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In this IPC-created interview between Dale Curtis, IPC Advocacy Communications and Chris Mitchell, IPC VP Global Government Relations, the importance of the semiconductor and PCB manufacturing legislation moving through US Congress is highlighted.
Nolan Johnson, I-Connect007
Now that the CHIPS Act has become law, Nolan Johnson reconnects with PCBAA President Will Marsh to ask the question: What now? Will brings Nolan up to speed on the initial stages of implementation and administration, and provides more insight on the Supporting American Printed Circuit Boards Act of 2022.
Chris Peters, USPAE
Like a cancer that spreads untreated until it becomes an urgent problem, the U.S. defense community is facing a small but growing problem that is increasingly undermining U.S. military readiness and technological dominance. The problem is lead—specifically, the lead-alloy solders that traditionally have been used to attach electronic components to printed circuit boards (PCBs). Over the last 15 years, the commercial electronics industry has shifted to lead-free solders, prompted by environmental health regulations in Europe and elsewhere. However, the U.S. Department of Defense (DoD) and its contractors never made the switch and are still heavily reliant on leaded solders. Now, leaded electronics are becoming harder to find and more outdated.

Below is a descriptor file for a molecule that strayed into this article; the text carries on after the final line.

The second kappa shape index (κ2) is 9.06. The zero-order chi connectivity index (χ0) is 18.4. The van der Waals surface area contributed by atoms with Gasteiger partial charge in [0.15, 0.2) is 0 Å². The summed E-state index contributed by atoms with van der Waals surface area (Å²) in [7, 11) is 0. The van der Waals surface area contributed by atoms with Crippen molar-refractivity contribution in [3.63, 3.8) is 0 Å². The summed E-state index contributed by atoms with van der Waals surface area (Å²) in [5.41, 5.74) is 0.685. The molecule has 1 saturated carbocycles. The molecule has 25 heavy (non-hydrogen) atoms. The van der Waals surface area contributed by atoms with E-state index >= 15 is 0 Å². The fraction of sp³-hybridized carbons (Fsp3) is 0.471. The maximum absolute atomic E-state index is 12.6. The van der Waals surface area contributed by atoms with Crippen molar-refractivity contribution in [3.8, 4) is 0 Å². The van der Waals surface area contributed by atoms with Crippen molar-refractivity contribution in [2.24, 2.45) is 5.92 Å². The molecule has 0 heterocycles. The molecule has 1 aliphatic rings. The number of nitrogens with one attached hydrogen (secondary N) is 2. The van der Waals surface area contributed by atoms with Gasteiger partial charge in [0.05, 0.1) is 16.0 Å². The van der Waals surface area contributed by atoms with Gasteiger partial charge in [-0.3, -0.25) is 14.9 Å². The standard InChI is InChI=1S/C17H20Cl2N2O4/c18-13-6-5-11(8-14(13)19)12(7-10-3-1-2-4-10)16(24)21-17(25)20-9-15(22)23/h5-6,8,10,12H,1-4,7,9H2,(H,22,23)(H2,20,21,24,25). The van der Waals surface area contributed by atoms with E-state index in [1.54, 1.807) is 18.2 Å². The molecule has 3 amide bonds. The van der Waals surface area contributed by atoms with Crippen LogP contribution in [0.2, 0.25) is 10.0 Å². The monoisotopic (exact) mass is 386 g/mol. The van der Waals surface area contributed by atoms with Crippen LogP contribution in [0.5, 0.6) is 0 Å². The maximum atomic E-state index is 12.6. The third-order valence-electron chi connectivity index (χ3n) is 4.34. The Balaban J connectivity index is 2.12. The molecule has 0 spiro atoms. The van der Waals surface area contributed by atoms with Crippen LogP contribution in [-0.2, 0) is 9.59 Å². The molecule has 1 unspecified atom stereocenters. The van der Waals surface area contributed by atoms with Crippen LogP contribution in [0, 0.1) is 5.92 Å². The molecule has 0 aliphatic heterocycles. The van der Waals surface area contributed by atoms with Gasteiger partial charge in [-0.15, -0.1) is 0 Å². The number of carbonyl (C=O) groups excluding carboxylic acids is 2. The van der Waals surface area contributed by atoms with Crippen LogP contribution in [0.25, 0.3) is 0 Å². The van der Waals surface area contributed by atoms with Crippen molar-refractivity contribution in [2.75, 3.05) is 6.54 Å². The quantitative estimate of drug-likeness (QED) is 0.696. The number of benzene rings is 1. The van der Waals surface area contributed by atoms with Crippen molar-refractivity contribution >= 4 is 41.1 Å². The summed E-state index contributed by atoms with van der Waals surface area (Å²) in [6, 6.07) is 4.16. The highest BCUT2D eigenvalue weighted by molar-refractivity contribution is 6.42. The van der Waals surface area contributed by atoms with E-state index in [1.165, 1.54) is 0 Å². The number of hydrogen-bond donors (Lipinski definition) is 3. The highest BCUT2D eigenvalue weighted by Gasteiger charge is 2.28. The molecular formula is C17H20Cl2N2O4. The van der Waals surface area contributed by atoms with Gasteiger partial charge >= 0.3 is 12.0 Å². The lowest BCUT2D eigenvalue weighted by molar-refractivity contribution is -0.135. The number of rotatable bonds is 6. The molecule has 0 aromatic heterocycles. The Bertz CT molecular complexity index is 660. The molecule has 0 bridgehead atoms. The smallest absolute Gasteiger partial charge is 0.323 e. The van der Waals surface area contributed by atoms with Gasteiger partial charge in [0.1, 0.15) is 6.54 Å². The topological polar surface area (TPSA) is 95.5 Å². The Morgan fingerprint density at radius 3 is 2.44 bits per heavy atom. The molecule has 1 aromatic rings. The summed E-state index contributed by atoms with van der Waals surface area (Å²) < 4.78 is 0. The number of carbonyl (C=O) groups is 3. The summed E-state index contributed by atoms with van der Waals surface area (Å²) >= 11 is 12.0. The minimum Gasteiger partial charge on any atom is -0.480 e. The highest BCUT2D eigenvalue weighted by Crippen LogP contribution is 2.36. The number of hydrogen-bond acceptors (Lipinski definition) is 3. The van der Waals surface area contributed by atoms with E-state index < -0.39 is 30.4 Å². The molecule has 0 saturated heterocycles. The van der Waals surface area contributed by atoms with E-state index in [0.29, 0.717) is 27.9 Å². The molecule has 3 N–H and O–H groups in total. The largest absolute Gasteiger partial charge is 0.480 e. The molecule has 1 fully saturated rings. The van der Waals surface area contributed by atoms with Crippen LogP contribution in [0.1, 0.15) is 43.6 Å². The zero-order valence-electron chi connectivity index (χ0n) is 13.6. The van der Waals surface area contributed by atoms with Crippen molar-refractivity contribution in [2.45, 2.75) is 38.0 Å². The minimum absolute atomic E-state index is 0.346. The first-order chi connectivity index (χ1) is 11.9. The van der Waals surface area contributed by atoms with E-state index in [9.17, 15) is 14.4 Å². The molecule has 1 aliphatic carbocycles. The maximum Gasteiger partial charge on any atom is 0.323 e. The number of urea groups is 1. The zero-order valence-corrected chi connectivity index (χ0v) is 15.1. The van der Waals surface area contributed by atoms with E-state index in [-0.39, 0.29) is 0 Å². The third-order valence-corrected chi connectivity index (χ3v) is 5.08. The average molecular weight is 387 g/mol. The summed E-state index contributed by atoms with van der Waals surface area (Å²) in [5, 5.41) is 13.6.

Dan Beaulieu, D.B. Management Group
I have always been fascinated by research labs, especially those tied to major universities. These are the true leaders of innovation and invention and at the very top of the PCB industry. So, when I met Allen Keeney, chief engineer of the Advanced Electrical Fabrication Group at the Johns Hopkins Applied Physics Laboratory (APL) in Laurel, Maryland, I jumped at the chance to talk with him. You will enjoy this look at another facet of our PCB industry.